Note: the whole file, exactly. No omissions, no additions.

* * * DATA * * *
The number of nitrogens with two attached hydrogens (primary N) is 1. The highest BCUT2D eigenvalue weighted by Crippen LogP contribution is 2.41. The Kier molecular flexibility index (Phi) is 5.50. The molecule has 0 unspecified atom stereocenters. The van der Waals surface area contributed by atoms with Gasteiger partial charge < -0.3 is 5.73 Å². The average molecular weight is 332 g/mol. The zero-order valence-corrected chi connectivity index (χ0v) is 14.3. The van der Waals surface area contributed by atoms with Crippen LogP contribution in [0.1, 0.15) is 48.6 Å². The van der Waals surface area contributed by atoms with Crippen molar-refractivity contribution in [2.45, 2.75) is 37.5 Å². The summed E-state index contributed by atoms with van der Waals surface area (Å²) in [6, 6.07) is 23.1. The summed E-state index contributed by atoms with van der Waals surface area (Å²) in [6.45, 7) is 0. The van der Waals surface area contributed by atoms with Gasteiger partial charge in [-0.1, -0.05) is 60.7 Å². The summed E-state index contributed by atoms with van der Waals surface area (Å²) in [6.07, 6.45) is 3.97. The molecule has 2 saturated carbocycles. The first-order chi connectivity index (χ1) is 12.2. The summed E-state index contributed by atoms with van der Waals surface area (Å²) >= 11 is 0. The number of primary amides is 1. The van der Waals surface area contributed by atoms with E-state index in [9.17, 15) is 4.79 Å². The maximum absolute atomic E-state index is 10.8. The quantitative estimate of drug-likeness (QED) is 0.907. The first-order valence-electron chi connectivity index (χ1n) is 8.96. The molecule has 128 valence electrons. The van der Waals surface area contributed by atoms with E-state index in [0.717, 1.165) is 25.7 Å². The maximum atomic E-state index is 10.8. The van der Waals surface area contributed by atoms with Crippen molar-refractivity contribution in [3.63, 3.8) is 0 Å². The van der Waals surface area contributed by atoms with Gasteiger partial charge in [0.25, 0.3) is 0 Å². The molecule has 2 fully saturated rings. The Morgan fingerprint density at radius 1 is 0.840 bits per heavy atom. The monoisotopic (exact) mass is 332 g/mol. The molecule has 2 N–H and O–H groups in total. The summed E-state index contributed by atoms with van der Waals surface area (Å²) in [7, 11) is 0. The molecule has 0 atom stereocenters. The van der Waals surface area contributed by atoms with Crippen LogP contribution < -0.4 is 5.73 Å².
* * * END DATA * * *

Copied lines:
The number of nitrogens with two attached hydrogens (primary N) is 1. The highest BCUT2D eigenvalue weighted by Crippen LogP contribution is 2.41. The Kier molecular flexibility index (Phi) is 5.50. The molecule has 0 unspecified atom stereocenters. The van der Waals surface area contributed by atoms with Gasteiger partial charge < -0.3 is 5.73 Å². The average molecular weight is 332 g/mol. The zero-order valence-corrected chi connectivity index (χ0v) is 14.3. The van der Waals surface area contributed by atoms with Crippen LogP contribution in [0.1, 0.15) is 48.6 Å². The van der Waals surface area contributed by atoms with Crippen molar-refractivity contribution in [2.45, 2.75) is 37.5 Å². The summed E-state index contributed by atoms with van der Waals surface area (Å²) in [6, 6.07) is 23.1. The summed E-state index contributed by atoms with van der Waals surface area (Å²) in [6.45, 7) is 0. The van der Waals surface area contributed by atoms with Gasteiger partial charge in [-0.1, -0.05) is 60.7 Å². The summed E-state index contributed by atoms with van der Waals surface area (Å²) in [6.07, 6.45) is 3.97. The molecule has 2 saturated carbocycles. The first-order chi connectivity index (χ1) is 12.2. The summed E-state index contributed by atoms with van der Waals surface area (Å²) >= 11 is 0. The number of primary amides is 1. The van der Waals surface area contributed by atoms with E-state index in [9.17, 15) is 4.79 Å². The maximum absolute atomic E-state index is 10.8. The quantitative estimate of drug-likeness (QED) is 0.907. The first-order valence-electron chi connectivity index (χ1n) is 8.96. The molecule has 128 valence electrons. The van der Waals surface area contributed by atoms with E-state index in [0.717, 1.165) is 25.7 Å². The maximum atomic E-state index is 10.8. The van der Waals surface area contributed by atoms with Crippen molar-refractivity contribution in [3.63, 3.8) is 0 Å². The van der Waals surface area contributed by atoms with Gasteiger partial charge in [0.25, 0.3) is 0 Å². The molecule has 2 fully saturated rings. The Morgan fingerprint density at radius 1 is 0.840 bits per heavy atom. The monoisotopic (exact) mass is 332 g/mol. The molecule has 2 N–H and O–H groups in total. The summed E-state index contributed by atoms with van der Waals surface area (Å²) in [7, 11) is 0. The molecule has 0 atom stereocenters. The van der Waals surface area contributed by atoms with Crippen LogP contribution < -0.4 is 5.73 Å².